The pediatric patients she said she ends up seeing in hospital with COVID-19 or MIS-C generally fall into three categories: unvaccinated; immunocompromised; or suffering from multiple underlying medical conditions.
Although there isn't yet a lot of specific data on adolescents and COVID-19 immunity, healthy kids and teens generally mount stronger immune responses after vaccination than adults, said Dawn Bowdish, a professor at the McMaster Immunology Research Centre in Hamilton.
"The very few studies we have suggest that children's responses last a lot longer than adults. Where even, sort of, healthy middle-aged people might have waning immunity by six months, kids seem to be able to keep that immune response for 12 months or greater," Bowdish said.
Immunocompromised children ages 5-11
Earlier on Friday, Chief Public Health Officer of Canada Dr. Theresa Tam said children ages five to 11 who are moderately to severely immunocompromised should get a third dose of COVID-19 vaccine — emphasizing NACI guidance that had been published on Tuesday.
The third dose given to children should be the Pfizer-BioNTech mRNA vaccine, the committee said, noting it should be given four to eight weeks after the second dose.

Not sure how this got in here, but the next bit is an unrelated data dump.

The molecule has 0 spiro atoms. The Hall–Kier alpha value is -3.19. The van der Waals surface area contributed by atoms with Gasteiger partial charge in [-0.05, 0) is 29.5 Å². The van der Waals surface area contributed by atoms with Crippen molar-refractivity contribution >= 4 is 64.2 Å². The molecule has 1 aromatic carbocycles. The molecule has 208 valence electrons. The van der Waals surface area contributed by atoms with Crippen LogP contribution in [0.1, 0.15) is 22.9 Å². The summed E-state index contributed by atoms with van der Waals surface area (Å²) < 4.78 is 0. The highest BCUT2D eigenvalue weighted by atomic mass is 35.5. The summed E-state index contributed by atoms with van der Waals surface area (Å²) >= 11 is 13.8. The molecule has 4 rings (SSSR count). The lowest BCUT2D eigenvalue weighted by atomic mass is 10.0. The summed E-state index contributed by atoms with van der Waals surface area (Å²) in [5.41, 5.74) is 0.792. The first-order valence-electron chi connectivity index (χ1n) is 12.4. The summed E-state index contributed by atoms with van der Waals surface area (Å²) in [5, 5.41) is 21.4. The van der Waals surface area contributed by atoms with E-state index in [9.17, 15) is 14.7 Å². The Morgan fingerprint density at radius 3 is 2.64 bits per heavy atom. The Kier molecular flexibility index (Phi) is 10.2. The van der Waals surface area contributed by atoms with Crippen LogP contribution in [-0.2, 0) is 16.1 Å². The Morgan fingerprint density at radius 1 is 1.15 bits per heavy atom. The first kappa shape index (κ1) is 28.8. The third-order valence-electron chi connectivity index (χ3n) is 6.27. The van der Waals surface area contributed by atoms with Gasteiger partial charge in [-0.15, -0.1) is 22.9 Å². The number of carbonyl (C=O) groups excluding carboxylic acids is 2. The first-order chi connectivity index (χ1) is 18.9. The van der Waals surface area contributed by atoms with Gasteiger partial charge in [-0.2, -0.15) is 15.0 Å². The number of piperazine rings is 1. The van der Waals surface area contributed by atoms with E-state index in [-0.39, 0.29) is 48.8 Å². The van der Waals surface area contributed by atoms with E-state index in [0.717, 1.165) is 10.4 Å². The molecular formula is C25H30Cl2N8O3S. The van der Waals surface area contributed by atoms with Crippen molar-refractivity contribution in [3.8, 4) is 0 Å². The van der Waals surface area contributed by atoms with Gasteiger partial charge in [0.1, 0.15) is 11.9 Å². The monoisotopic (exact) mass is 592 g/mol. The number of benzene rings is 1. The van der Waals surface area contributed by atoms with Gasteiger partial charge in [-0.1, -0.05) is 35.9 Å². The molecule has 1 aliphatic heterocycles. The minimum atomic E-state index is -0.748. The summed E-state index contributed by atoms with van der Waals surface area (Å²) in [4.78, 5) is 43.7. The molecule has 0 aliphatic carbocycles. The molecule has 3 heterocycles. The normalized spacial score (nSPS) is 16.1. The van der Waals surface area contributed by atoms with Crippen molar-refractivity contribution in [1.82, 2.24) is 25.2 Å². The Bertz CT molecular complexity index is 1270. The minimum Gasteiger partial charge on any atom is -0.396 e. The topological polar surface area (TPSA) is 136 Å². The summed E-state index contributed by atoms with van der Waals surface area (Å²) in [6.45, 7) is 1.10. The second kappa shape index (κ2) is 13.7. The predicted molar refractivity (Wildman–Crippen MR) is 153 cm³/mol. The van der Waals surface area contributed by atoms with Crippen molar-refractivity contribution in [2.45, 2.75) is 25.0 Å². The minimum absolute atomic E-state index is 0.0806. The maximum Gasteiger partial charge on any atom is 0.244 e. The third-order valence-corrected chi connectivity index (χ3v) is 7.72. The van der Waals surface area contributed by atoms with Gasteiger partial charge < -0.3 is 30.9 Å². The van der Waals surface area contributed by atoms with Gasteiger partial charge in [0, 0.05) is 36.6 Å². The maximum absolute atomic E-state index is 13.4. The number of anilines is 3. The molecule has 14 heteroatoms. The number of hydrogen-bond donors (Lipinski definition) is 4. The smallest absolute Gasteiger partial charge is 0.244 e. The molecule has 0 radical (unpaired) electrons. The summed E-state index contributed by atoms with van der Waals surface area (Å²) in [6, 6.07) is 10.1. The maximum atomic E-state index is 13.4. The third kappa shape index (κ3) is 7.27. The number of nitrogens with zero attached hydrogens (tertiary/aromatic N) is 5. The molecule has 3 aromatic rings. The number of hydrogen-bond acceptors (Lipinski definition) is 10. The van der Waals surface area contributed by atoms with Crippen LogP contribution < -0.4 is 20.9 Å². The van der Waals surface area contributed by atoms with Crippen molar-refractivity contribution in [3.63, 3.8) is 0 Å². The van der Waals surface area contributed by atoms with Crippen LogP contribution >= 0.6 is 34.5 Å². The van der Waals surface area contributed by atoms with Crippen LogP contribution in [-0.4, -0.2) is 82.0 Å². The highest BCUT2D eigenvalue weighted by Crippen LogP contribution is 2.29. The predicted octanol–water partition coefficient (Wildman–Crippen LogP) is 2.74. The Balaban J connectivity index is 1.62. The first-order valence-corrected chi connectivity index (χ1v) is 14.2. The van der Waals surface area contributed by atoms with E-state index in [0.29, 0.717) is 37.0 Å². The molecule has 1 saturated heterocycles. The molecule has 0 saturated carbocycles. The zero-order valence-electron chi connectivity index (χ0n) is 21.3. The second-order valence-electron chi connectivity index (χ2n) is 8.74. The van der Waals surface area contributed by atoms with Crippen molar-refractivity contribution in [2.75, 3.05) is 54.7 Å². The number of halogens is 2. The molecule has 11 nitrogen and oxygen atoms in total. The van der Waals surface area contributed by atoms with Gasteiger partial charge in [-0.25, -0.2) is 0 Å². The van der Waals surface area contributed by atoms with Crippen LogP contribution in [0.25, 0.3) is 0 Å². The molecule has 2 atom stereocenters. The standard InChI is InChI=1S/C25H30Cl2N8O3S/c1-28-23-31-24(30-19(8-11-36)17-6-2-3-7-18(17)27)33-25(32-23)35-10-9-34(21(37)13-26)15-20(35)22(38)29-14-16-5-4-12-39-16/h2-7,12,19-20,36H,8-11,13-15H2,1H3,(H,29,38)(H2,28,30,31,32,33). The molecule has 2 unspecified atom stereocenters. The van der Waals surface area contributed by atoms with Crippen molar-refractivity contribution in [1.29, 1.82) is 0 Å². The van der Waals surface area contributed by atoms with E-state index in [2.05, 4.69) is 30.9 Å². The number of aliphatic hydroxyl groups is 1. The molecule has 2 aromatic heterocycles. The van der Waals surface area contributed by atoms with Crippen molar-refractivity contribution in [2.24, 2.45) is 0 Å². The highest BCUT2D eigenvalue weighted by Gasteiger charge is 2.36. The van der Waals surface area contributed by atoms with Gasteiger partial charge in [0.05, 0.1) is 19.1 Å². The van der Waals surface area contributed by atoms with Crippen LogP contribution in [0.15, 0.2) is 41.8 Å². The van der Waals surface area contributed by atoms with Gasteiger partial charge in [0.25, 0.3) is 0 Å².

According to NACI guidance, children and teens are considered immunocompromised if they have one of the following conditions:
- Active treatment for solid tumour or hematologic malignancies.
- Receipt of solid-organ transplant and taking immunosuppressive therapy.
- Receipt of chimeric antigen receptor (CAR)-T-cell therapy or stem cell transplant (within two years of transplantation or taking immunosuppression therapy).
- Moderate to severe primary immunodeficiency with associated humoral and/or cell-mediated immunodeficiency or immune dysregulation.
- Treatment of HIV with immunosuppressive therapies.
NACI emphasizes recommendation that children be vaccinated
NACI's guidance also "strengthened" its previous recommendation that all children ages five to 11 be vaccinated with two pediatric doses of the Pfizer-BioNTech vaccine. The pediatric dose is one-third (10 micrograms) the size of the 30-microgram dose given to adolescents 12 and older and to adults.
WATCH | Will updated recommendation improve vaccine uptake for children?
"Children five to 11 years of age continue to remain at low risk of severe COVID-19 outcomes, including from the Omicron variant; however, the number of children experiencing severe disease or requiring hospitalization is increasing due to [a] large number of children becoming infected with SARS-CoV-2 during this wave of the pandemic," the updated NACI guidance said.
- A previous version of this story said the National Advisory Committee on Immunization (NACI) made its recommendation that immunocompromised children age five to 11 receive a third dose of COVID-19 vaccine on Friday. In fact, NACI issued the recommendation on Tuesday. Dr. Theresa Tam, Canada's chief public health officer, highlighted the recommendation in a COVID-19 briefing on Friday.Jan 28, 2022 11:14 AM ET